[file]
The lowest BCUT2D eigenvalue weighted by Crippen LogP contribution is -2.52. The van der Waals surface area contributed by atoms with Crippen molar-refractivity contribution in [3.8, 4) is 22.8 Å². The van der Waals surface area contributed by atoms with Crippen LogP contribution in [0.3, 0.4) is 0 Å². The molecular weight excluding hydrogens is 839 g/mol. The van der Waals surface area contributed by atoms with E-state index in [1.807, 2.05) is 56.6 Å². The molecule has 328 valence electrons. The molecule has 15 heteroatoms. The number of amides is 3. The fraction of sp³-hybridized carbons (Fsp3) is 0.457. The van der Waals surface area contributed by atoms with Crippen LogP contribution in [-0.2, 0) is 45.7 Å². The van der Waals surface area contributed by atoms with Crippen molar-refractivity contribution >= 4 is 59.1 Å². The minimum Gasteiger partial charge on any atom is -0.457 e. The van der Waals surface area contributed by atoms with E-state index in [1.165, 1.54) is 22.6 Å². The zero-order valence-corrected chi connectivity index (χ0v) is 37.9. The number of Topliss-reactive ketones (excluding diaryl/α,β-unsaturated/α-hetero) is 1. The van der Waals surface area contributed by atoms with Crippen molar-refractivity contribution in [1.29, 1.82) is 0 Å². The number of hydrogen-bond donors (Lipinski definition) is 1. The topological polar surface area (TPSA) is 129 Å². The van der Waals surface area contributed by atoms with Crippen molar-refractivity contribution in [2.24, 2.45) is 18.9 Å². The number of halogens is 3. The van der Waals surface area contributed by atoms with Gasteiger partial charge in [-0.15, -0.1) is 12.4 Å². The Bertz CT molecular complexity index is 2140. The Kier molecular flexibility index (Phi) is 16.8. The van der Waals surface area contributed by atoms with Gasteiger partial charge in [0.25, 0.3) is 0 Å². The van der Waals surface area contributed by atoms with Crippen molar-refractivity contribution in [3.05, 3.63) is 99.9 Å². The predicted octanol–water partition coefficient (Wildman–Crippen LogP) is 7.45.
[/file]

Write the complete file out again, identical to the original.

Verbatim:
The lowest BCUT2D eigenvalue weighted by Crippen LogP contribution is -2.52. The van der Waals surface area contributed by atoms with Crippen molar-refractivity contribution in [3.8, 4) is 22.8 Å². The van der Waals surface area contributed by atoms with Crippen LogP contribution in [0.3, 0.4) is 0 Å². The molecular weight excluding hydrogens is 839 g/mol. The van der Waals surface area contributed by atoms with E-state index in [1.807, 2.05) is 56.6 Å². The molecule has 328 valence electrons. The molecule has 15 heteroatoms. The number of amides is 3. The fraction of sp³-hybridized carbons (Fsp3) is 0.457. The van der Waals surface area contributed by atoms with Crippen LogP contribution in [-0.2, 0) is 45.7 Å². The van der Waals surface area contributed by atoms with Crippen molar-refractivity contribution >= 4 is 59.1 Å². The minimum Gasteiger partial charge on any atom is -0.457 e. The van der Waals surface area contributed by atoms with E-state index in [1.165, 1.54) is 22.6 Å². The zero-order valence-corrected chi connectivity index (χ0v) is 37.9. The number of Topliss-reactive ketones (excluding diaryl/α,β-unsaturated/α-hetero) is 1. The van der Waals surface area contributed by atoms with Crippen molar-refractivity contribution in [1.29, 1.82) is 0 Å². The number of hydrogen-bond donors (Lipinski definition) is 1. The topological polar surface area (TPSA) is 129 Å². The van der Waals surface area contributed by atoms with Crippen molar-refractivity contribution in [2.24, 2.45) is 18.9 Å². The number of halogens is 3. The van der Waals surface area contributed by atoms with Gasteiger partial charge in [-0.15, -0.1) is 12.4 Å². The Bertz CT molecular complexity index is 2140. The Kier molecular flexibility index (Phi) is 16.8. The van der Waals surface area contributed by atoms with Gasteiger partial charge in [0.25, 0.3) is 0 Å². The van der Waals surface area contributed by atoms with Crippen molar-refractivity contribution in [3.05, 3.63) is 99.9 Å². The predicted octanol–water partition coefficient (Wildman–Crippen LogP) is 7.45.